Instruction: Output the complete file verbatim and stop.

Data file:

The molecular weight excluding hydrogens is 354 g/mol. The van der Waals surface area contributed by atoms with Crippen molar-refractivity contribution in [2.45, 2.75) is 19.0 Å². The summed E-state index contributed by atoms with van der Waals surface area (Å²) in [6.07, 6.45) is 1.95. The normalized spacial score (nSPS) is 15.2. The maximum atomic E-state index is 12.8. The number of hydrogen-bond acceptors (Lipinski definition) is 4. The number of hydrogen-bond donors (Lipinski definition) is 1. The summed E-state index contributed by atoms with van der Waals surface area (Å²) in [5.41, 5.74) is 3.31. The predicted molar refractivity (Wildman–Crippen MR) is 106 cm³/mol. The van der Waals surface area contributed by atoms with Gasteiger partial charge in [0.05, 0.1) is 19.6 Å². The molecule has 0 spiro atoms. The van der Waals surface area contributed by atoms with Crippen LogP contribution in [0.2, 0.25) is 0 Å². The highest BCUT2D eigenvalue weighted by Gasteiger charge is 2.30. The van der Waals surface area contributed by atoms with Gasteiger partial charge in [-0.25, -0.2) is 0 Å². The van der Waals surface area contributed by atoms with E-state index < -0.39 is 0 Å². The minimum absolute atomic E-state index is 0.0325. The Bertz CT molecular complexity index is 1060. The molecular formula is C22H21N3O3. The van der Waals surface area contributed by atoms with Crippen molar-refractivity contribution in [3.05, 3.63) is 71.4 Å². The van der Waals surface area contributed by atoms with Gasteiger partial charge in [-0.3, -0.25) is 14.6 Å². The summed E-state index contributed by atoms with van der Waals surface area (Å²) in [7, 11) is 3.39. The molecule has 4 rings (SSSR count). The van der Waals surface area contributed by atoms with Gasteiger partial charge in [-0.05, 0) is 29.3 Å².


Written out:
The molecular weight excluding hydrogens is 354 g/mol. The van der Waals surface area contributed by atoms with Crippen molar-refractivity contribution in [2.45, 2.75) is 19.0 Å². The summed E-state index contributed by atoms with van der Waals surface area (Å²) in [6.07, 6.45) is 1.95. The normalized spacial score (nSPS) is 15.2. The maximum atomic E-state index is 12.8. The number of hydrogen-bond acceptors (Lipinski definition) is 4. The number of hydrogen-bond donors (Lipinski definition) is 1. The summed E-state index contributed by atoms with van der Waals surface area (Å²) in [5.41, 5.74) is 3.31. The predicted molar refractivity (Wildman–Crippen MR) is 106 cm³/mol. The van der Waals surface area contributed by atoms with Gasteiger partial charge in [0.05, 0.1) is 19.6 Å². The molecule has 0 spiro atoms. The van der Waals surface area contributed by atoms with Crippen LogP contribution in [0.2, 0.25) is 0 Å². The highest BCUT2D eigenvalue weighted by Gasteiger charge is 2.30. The van der Waals surface area contributed by atoms with Gasteiger partial charge in [-0.25, -0.2) is 0 Å². The van der Waals surface area contributed by atoms with E-state index < -0.39 is 0 Å². The minimum absolute atomic E-state index is 0.0325. The Bertz CT molecular complexity index is 1060. The molecular formula is C22H21N3O3. The van der Waals surface area contributed by atoms with Crippen molar-refractivity contribution in [3.05, 3.63) is 71.4 Å². The van der Waals surface area contributed by atoms with Gasteiger partial charge in [-0.3, -0.25) is 14.6 Å². The summed E-state index contributed by atoms with van der Waals surface area (Å²) in [7, 11) is 3.39. The molecule has 4 rings (SSSR count). The van der Waals surface area contributed by atoms with Gasteiger partial charge in [-0.05, 0) is 29.3 Å².